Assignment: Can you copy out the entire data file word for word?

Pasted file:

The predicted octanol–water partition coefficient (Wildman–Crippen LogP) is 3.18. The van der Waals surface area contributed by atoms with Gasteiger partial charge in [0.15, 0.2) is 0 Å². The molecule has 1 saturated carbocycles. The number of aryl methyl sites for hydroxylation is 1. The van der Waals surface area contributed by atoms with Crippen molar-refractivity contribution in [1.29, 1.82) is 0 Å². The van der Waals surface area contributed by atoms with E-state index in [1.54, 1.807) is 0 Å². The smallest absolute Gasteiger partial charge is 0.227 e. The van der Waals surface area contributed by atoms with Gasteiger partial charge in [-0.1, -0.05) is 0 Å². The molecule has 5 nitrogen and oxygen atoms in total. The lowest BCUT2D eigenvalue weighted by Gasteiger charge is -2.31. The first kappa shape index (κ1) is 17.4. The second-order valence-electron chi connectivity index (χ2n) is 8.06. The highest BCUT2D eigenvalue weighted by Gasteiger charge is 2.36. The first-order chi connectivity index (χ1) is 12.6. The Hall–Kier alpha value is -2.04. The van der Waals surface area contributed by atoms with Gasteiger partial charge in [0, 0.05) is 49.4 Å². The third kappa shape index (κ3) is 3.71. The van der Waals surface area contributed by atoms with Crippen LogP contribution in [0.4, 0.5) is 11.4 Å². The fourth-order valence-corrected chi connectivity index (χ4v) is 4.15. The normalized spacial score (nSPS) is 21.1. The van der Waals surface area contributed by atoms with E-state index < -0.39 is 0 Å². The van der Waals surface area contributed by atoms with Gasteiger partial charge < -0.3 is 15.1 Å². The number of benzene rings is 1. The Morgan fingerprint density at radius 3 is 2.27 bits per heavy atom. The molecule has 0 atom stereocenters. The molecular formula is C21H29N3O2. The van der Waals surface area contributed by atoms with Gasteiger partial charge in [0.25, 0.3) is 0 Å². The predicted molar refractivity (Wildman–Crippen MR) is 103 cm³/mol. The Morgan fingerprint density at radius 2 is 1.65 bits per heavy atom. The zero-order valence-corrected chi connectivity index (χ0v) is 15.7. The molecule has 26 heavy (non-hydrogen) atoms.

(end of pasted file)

The predicted octanol–water partition coefficient (Wildman–Crippen LogP) is 3.18. The van der Waals surface area contributed by atoms with Gasteiger partial charge in [0.15, 0.2) is 0 Å². The molecule has 1 saturated carbocycles. The number of aryl methyl sites for hydroxylation is 1. The van der Waals surface area contributed by atoms with Crippen molar-refractivity contribution in [1.29, 1.82) is 0 Å². The van der Waals surface area contributed by atoms with E-state index in [1.54, 1.807) is 0 Å². The smallest absolute Gasteiger partial charge is 0.227 e. The van der Waals surface area contributed by atoms with Gasteiger partial charge in [-0.1, -0.05) is 0 Å². The molecule has 5 nitrogen and oxygen atoms in total. The lowest BCUT2D eigenvalue weighted by Gasteiger charge is -2.31. The first kappa shape index (κ1) is 17.4. The second-order valence-electron chi connectivity index (χ2n) is 8.06. The highest BCUT2D eigenvalue weighted by Gasteiger charge is 2.36. The first-order chi connectivity index (χ1) is 12.6. The Hall–Kier alpha value is -2.04. The van der Waals surface area contributed by atoms with Gasteiger partial charge in [0, 0.05) is 49.4 Å². The third kappa shape index (κ3) is 3.71. The van der Waals surface area contributed by atoms with Crippen LogP contribution in [0.4, 0.5) is 11.4 Å². The fourth-order valence-corrected chi connectivity index (χ4v) is 4.15. The normalized spacial score (nSPS) is 21.1. The van der Waals surface area contributed by atoms with E-state index < -0.39 is 0 Å². The van der Waals surface area contributed by atoms with Gasteiger partial charge < -0.3 is 15.1 Å². The number of benzene rings is 1. The Morgan fingerprint density at radius 3 is 2.27 bits per heavy atom. The molecule has 0 atom stereocenters. The molecular formula is C21H29N3O2. The van der Waals surface area contributed by atoms with Gasteiger partial charge in [0.25, 0.3) is 0 Å². The predicted molar refractivity (Wildman–Crippen MR) is 103 cm³/mol. The Morgan fingerprint density at radius 2 is 1.65 bits per heavy atom. The zero-order valence-corrected chi connectivity index (χ0v) is 15.7. The molecule has 26 heavy (non-hydrogen) atoms.